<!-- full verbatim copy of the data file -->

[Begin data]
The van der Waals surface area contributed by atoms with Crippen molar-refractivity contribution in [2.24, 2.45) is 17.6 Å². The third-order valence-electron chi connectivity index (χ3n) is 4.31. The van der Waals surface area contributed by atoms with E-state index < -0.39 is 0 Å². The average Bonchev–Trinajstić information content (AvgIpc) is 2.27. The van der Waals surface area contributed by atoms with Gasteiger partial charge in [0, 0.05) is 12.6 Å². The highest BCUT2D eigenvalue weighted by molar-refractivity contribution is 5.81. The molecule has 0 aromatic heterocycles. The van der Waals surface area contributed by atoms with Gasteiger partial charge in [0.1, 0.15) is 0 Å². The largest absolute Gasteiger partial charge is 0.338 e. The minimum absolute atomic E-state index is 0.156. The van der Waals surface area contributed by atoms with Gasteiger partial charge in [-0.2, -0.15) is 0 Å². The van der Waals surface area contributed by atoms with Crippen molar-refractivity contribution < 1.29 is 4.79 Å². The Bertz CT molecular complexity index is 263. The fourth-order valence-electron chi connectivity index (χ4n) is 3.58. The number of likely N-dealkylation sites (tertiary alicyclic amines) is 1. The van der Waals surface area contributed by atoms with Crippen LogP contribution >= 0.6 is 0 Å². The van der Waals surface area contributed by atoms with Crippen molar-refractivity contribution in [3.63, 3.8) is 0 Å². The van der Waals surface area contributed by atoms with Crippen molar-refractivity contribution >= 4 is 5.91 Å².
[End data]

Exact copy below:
The van der Waals surface area contributed by atoms with Crippen molar-refractivity contribution in [2.24, 2.45) is 17.6 Å². The third-order valence-electron chi connectivity index (χ3n) is 4.31. The van der Waals surface area contributed by atoms with E-state index < -0.39 is 0 Å². The average Bonchev–Trinajstić information content (AvgIpc) is 2.27. The van der Waals surface area contributed by atoms with Gasteiger partial charge in [0, 0.05) is 12.6 Å². The highest BCUT2D eigenvalue weighted by molar-refractivity contribution is 5.81. The molecule has 0 aromatic heterocycles. The van der Waals surface area contributed by atoms with Gasteiger partial charge in [0.1, 0.15) is 0 Å². The largest absolute Gasteiger partial charge is 0.338 e. The minimum absolute atomic E-state index is 0.156. The van der Waals surface area contributed by atoms with Gasteiger partial charge in [-0.2, -0.15) is 0 Å². The van der Waals surface area contributed by atoms with Crippen molar-refractivity contribution < 1.29 is 4.79 Å². The Bertz CT molecular complexity index is 263. The fourth-order valence-electron chi connectivity index (χ4n) is 3.58. The number of likely N-dealkylation sites (tertiary alicyclic amines) is 1. The van der Waals surface area contributed by atoms with Crippen LogP contribution >= 0.6 is 0 Å². The van der Waals surface area contributed by atoms with Crippen molar-refractivity contribution in [3.63, 3.8) is 0 Å². The van der Waals surface area contributed by atoms with Crippen molar-refractivity contribution >= 4 is 5.91 Å².